A faint flush swept into Brigit's face under the effect of an experience so novel.
Brigit made the tea, following the English custom taught her by Pense.
Brigit, vastly amused by their discussing her as if she were not present, gave a bit of roll to the dog.
When they met in the morning, Brigit seemed to have aged by ten years.
Brigit ate a piece of fruit tart, a bit of cheese, and rose languidly.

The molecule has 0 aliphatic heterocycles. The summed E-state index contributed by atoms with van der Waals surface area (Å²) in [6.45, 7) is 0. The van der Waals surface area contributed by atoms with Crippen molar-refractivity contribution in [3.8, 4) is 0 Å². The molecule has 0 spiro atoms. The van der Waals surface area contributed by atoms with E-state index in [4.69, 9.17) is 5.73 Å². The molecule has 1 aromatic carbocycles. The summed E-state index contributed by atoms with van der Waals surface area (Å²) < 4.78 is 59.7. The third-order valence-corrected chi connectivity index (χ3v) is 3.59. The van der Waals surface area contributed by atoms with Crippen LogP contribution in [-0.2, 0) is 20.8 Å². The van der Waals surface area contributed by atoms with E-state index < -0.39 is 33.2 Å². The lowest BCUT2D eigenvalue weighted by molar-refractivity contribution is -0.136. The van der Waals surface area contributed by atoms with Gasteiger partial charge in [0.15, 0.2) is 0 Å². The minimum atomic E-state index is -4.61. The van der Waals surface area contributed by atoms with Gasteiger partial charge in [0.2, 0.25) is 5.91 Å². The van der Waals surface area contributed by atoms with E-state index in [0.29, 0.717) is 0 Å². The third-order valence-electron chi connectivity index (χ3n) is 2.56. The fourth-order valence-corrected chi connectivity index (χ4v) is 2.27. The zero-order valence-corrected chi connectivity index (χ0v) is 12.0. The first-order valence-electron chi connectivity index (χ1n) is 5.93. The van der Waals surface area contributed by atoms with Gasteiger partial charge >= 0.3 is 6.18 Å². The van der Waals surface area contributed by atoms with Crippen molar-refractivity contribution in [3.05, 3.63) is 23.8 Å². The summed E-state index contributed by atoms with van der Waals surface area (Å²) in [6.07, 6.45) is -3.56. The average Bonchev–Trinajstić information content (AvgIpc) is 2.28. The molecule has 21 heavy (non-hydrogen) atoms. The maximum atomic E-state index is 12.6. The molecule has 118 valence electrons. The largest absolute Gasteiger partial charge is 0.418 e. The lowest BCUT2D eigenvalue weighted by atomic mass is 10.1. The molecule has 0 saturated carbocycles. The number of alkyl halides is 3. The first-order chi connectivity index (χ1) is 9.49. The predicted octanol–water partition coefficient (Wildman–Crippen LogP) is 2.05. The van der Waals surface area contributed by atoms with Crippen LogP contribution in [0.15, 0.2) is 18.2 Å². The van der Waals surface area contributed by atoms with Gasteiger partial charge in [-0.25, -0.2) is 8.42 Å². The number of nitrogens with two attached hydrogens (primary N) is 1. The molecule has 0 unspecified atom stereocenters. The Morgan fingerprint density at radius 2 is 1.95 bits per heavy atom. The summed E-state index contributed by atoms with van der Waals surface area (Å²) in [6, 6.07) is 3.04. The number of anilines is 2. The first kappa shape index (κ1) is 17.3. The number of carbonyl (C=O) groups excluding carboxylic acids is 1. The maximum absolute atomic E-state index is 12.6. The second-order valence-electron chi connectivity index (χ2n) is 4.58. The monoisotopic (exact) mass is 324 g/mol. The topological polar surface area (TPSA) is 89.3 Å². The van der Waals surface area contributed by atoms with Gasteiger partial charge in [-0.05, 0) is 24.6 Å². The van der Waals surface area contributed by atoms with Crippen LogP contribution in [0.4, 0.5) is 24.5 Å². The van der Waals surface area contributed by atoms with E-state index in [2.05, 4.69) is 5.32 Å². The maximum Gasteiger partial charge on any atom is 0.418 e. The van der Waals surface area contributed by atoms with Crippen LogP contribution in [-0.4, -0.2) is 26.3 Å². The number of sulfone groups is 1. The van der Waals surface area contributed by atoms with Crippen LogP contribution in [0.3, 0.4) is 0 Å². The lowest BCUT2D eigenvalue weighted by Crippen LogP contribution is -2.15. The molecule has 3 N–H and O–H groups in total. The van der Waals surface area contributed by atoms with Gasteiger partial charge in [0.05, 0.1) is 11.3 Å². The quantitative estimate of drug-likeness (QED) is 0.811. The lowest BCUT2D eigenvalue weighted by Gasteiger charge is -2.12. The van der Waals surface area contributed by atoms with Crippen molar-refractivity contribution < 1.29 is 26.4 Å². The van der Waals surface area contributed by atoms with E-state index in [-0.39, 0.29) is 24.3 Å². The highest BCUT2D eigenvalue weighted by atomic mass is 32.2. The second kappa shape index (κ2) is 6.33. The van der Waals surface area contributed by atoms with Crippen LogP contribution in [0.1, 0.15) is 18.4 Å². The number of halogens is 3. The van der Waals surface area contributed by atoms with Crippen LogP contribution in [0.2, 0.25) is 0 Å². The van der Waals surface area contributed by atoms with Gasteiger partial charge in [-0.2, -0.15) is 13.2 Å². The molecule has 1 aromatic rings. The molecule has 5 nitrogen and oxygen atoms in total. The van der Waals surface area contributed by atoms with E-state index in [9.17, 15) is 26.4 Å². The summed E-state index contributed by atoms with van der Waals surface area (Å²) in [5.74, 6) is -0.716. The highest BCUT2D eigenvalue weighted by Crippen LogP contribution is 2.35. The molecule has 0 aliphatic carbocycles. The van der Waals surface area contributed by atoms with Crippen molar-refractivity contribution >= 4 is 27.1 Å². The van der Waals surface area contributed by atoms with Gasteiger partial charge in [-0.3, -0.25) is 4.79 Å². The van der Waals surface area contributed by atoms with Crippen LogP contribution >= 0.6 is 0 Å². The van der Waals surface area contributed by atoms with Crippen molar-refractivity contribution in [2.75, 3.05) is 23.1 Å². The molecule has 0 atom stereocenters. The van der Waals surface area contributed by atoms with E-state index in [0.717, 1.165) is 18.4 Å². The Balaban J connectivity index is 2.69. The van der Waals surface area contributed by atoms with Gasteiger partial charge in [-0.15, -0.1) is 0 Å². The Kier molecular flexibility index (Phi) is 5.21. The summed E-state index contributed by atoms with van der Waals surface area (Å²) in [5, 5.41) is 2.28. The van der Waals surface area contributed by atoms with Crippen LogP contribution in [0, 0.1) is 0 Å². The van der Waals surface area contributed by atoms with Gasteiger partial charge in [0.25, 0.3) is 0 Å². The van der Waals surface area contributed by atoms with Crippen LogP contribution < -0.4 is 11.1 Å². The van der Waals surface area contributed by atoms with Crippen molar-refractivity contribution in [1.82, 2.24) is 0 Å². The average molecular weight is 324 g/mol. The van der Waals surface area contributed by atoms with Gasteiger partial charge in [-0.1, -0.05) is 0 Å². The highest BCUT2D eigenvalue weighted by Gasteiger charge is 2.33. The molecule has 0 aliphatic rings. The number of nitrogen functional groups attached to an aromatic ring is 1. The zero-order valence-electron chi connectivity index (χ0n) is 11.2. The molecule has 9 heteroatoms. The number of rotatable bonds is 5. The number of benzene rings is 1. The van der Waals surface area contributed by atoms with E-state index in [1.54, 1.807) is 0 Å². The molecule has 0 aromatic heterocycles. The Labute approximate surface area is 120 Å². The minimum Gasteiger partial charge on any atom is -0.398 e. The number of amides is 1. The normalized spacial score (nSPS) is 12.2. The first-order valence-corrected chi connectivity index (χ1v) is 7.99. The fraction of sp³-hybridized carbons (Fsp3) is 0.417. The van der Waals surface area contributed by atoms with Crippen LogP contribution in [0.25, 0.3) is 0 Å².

She held Brigit's hand, and exchanged a long glance with Father Foster.
The old man bustled away, and Brigit, after a few minutes' reflection, went to her mother's room.
“The carriage is at the door,” whispered Pense, touching Brigit's arm.
Late in life Brigit's influence over young people was unbounded: for her very gentleness gave tenfold power to her words.
I said encouragingly, and Brigit smiled gayly at me; but Monny was looking at Fenton.